From policy matters to financial concerns, there are plenty of areas of debate regarding President Obama’s latest 2014 budget proposal. There are several areas that specifically could affect plan sponsors and their participants.
The largest and most glaring proposed item would limit the deduction or exclusion for contributions to 401(k) and 403(b) contribution plans, defined benefit pension plans, and IRAs for those whose accrued benefits would provide an annual income of $205,000. In other words, if the budget is passed, which is highly unlikely, a significant chunk of earned income that once would have been protected from taxation would now be subjected to it.
If the contribution limit were to be enacted today, retirement accounts would be limited to approximately $3.4 million. However, this number would fluctuate based on interest rates and inflation. If interest rates rise, the cap can potentially fall as low as $2.2 million. At the $3.4 million limit, only 0.9% of 401(k) accounts would be impacted, as predicted by the EBRI. If the cap went down to $2.2 million, however, the number of those affected would jump to 3% of all 401(k) accounts.
The proposed limit is expected to generate around $9 billion over the next ten years, but some critics of the plan suggest that small business owners might grow discouraged from offering retirement plans in the first place, since the plan removes one of their personal incentives to keep them. We don’t necessarily believe it would lead to an immediate discontinuance of a large number of retirement plans. It is more likely we would see a rise in Non-Qualified plans to supplement the Qualified plans.
The President’s proposal also revives the so called Automatic IRA program. Under the program, employers who have more than ten workers and don’t already offer retirement plans would be required to enroll their workers in direct-deposit IRAs. Businesses that provide retirement plans but exclude some employees would also be forced to establish automatic IRAs for those employees.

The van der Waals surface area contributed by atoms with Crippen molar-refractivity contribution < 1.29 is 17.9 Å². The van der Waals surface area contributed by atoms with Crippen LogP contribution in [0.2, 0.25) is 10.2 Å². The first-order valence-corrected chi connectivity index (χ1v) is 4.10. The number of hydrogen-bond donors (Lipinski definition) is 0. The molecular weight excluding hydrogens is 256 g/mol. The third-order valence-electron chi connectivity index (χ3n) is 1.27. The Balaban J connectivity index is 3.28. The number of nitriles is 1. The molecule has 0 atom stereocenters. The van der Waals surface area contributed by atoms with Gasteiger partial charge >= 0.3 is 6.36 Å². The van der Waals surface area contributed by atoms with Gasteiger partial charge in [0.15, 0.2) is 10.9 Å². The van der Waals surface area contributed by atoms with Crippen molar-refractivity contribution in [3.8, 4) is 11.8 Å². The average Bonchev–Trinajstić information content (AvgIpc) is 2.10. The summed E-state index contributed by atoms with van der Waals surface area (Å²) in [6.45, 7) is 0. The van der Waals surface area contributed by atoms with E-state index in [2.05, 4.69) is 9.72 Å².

This idea has been floating around Congress for years, with varying degrees of support. Aside from creating a booming business for the countries financial providers, and an administrative nightmare for employers (something this Administration is not afraid to do), this proposal is not entirely a bad idea – in theory. In practice, however, it won’t work.
The problem with American’s retirement savings is that, well, American’s are terrible at saving money. Further, we’re now more sure than ever that Social Security won’t be the whole answer for most people.
So the obvious answer is that we need to encourage people to save more money for their retirement “ and on its face, this proposal would do that. Unfortunately, while the employer is required to open the IRA account for the employee, neither the employer nor the employee is required to contribute to it. Even if they were required to contribute, what about the vast majority of American’s who are covered by 401(k) plans? They are currently not required to contribute to their plan, so we haven’t really solved the problem.
Of course, a proposed budget is far from a signed, sealed and delivered budget, especially in today’s political climate. In fact, Congress has not technically passed a budget in more than 3 years, so for the time being, it’s largely an academic discussion. We will continue to monitor all legislative activity that could affect you and your plan and will keep you updated.